So many things went through Coltrane Powdrill's mind last summer after he landed awkwardly following a slam dunk while playing for his travel team.
Powdrill crumpled to the floor, feeling a sharp pain in his left knee. That triggered a series of questions, ranging from what kind of injury did Powdrill sustain to would he be able to participate in the upcoming season for the Crescenta Valley High boys' basketball team? Powdrill needed those questions answered before he could tackle the additional hurdle of learning the offensive and defensive systems used by Crescenta Valley after transferring from St. Francis.
“I didn't know if I could play again,” said Powdrill, who was diagnosed with a torn meniscus. “I had planted my left foot when I came down and I felt something go wrong.
“The doctors couldn't pinpoint the injury at first. Then I got a second MRI and it showed the tear.”
While he felt bouts of pain while rehabbing for several weeks — he missed virtually all of Crescenta Valley's extensive summer league schedule — Powdrill didn't let the injury bother him. He stuck to a regiment rehabilitation schedule to make the knee as sturdy as possible before joining the Falcons.
Powdrill might not have been 100%, but he certainly gave his all to the Falcons. He averaged a team-high 18.3 points and 8.1 rebounds per game to help the Falcons finish in a three-way tie for second in the Pacific League. Crescenta Valley then qualified for the CIF Southern Section Division I-A playoffs in February.
“I think I could have done better had I been 100% or close to it,” said Powdrill, who was selected the All-Area Boys' Basketball Player of the Year by the sportswriters and editors of the Glendale News-Press, Burbank Leader and La Cañada Valley Sun for the first time. “I just went out there and did the best I could to help my team win.
“Before the season [began], I went through rehab and had a lot of workouts. I was able to strengthen my knee and the muscles around it. I'm glad it worked out.”
So were the Falcons, who relied heavily on Powdrill to help them post a 16-win season. Proving he wasn't shy about drawing contact, Powdrill averaged nearly two blocks per game to give Crescenta Valley a legitimate inside presence.
Once Powdrill became more comfortable, Crescenta Valley Coach Shawn Zargarian could see things beginning to take shape.
“We had recognized that he had the knee injury when he came to us,” Zargarian said. “It did take a little time for him to adjust to what we liked to do on offense and defense.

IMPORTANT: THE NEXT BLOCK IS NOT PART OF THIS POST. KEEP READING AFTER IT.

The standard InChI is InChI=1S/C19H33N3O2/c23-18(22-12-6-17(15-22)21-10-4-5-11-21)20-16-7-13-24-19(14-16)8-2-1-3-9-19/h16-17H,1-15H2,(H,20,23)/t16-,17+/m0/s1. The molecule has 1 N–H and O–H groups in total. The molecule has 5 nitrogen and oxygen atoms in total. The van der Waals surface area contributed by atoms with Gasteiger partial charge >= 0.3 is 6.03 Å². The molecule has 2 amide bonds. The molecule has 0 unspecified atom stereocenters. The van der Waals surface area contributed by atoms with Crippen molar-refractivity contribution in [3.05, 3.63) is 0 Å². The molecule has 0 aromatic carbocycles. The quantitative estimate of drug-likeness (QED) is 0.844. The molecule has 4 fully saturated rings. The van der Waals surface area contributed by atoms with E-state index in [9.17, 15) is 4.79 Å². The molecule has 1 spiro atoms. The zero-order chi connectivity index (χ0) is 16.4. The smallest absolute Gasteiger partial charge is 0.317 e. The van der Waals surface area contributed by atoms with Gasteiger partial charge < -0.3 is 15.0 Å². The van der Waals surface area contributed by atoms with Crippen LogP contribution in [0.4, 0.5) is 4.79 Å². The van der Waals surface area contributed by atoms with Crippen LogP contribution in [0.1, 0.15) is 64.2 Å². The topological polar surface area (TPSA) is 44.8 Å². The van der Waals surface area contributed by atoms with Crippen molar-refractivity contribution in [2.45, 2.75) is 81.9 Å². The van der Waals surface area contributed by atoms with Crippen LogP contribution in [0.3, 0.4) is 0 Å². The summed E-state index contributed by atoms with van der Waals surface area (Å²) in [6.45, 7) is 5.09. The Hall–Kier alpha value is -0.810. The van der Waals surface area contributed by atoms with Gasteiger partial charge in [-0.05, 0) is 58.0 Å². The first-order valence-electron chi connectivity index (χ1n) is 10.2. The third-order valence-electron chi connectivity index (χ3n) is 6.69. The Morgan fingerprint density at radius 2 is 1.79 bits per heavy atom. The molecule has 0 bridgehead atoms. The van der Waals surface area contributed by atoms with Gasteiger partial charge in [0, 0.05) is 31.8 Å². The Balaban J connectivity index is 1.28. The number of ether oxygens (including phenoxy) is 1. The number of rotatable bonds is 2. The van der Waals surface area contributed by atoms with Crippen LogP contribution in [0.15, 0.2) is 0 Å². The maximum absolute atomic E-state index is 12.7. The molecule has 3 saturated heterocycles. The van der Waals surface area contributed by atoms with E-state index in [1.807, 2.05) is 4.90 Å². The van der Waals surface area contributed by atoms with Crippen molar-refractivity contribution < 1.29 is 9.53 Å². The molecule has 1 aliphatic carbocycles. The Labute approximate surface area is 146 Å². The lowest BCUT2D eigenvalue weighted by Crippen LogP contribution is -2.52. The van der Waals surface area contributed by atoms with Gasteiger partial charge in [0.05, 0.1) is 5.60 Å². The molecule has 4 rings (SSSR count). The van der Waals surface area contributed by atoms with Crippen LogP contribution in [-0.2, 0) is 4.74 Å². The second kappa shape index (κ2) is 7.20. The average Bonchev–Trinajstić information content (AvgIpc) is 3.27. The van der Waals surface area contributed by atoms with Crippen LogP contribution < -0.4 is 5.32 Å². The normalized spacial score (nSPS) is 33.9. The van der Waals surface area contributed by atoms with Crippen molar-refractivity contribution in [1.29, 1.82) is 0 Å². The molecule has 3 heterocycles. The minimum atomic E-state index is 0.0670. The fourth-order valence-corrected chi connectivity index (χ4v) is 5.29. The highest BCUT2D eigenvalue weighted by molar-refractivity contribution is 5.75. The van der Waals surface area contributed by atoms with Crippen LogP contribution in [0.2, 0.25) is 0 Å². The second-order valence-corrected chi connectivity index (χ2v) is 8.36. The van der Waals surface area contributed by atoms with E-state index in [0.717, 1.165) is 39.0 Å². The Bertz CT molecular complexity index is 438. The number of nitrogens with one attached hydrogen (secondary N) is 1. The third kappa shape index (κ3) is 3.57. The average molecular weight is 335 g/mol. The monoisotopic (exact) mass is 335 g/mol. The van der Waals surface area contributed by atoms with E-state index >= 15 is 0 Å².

“Once he got back into playing shape, you could see him becoming like a natural fit. He's become the complete package in that he can play with his back to and away from the basket.”
Powdrill finished with 42 blocks, en route to earning all-league first-team accolades.
Crescenta Valley senior guard Narbeh Ebrahamian, who averaged 14.7 points and a team-best 5.4 assists per game this season, said Powdrill proved to be one of the key members of the lineup that could get the Falcons a big basket late in a contest.
“He was another one of our go-to guys, and he was very consistent,” said Ebrahamian, who earned All-Area and all-league second-team honors. “He can turn around and shoot over people.
“He made my job easier, and we were happy that he came here.”
Powdrill scored 21 points for Crescenta Valley in a 57-55 first-round home playoff loss to Capistrano Valley. While the Falcons fell a bit short, it might have laid the groundwork on what Powdrill might be able to bring to the program next season.
Should he become completely healthy in time for next season, the Falcons might be in position to challenge for the league championship and go farther in the playoffs. Those are things on Powdrill's checklist.
“My knee feels a lot better, and it's getting there,” said Powdrill, who missed a pair of league games to rest the knee. “I think that I can get even better because I'll have more knowledge of the game and athleticism.
“I think we are coming off a great season. We had our share of tough losses, including the playoff game. We want to be able to regroup for next year.”